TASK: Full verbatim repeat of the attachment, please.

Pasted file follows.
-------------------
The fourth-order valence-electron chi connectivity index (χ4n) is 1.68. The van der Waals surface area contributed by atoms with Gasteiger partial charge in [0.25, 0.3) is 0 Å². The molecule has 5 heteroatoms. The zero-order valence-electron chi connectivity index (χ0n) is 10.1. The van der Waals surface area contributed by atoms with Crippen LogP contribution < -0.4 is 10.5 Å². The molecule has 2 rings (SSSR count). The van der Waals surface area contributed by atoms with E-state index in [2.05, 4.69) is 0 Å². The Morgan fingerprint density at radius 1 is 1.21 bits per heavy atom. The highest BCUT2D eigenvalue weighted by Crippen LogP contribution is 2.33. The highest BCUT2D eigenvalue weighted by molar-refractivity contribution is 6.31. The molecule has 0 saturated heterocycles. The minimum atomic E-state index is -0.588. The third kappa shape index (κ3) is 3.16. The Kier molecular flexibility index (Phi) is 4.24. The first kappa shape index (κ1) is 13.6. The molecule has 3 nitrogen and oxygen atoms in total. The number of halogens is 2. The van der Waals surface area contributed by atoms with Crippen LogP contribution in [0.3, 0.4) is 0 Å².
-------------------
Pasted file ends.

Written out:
The fourth-order valence-electron chi connectivity index (χ4n) is 1.68. The van der Waals surface area contributed by atoms with Gasteiger partial charge in [0.25, 0.3) is 0 Å². The molecule has 5 heteroatoms. The zero-order valence-electron chi connectivity index (χ0n) is 10.1. The van der Waals surface area contributed by atoms with Crippen LogP contribution < -0.4 is 10.5 Å². The molecule has 2 rings (SSSR count). The van der Waals surface area contributed by atoms with E-state index in [2.05, 4.69) is 0 Å². The Morgan fingerprint density at radius 1 is 1.21 bits per heavy atom. The highest BCUT2D eigenvalue weighted by Crippen LogP contribution is 2.33. The highest BCUT2D eigenvalue weighted by molar-refractivity contribution is 6.31. The molecule has 0 saturated heterocycles. The minimum atomic E-state index is -0.588. The third kappa shape index (κ3) is 3.16. The Kier molecular flexibility index (Phi) is 4.24. The first kappa shape index (κ1) is 13.6. The molecule has 3 nitrogen and oxygen atoms in total. The number of halogens is 2. The van der Waals surface area contributed by atoms with Crippen LogP contribution in [0.3, 0.4) is 0 Å².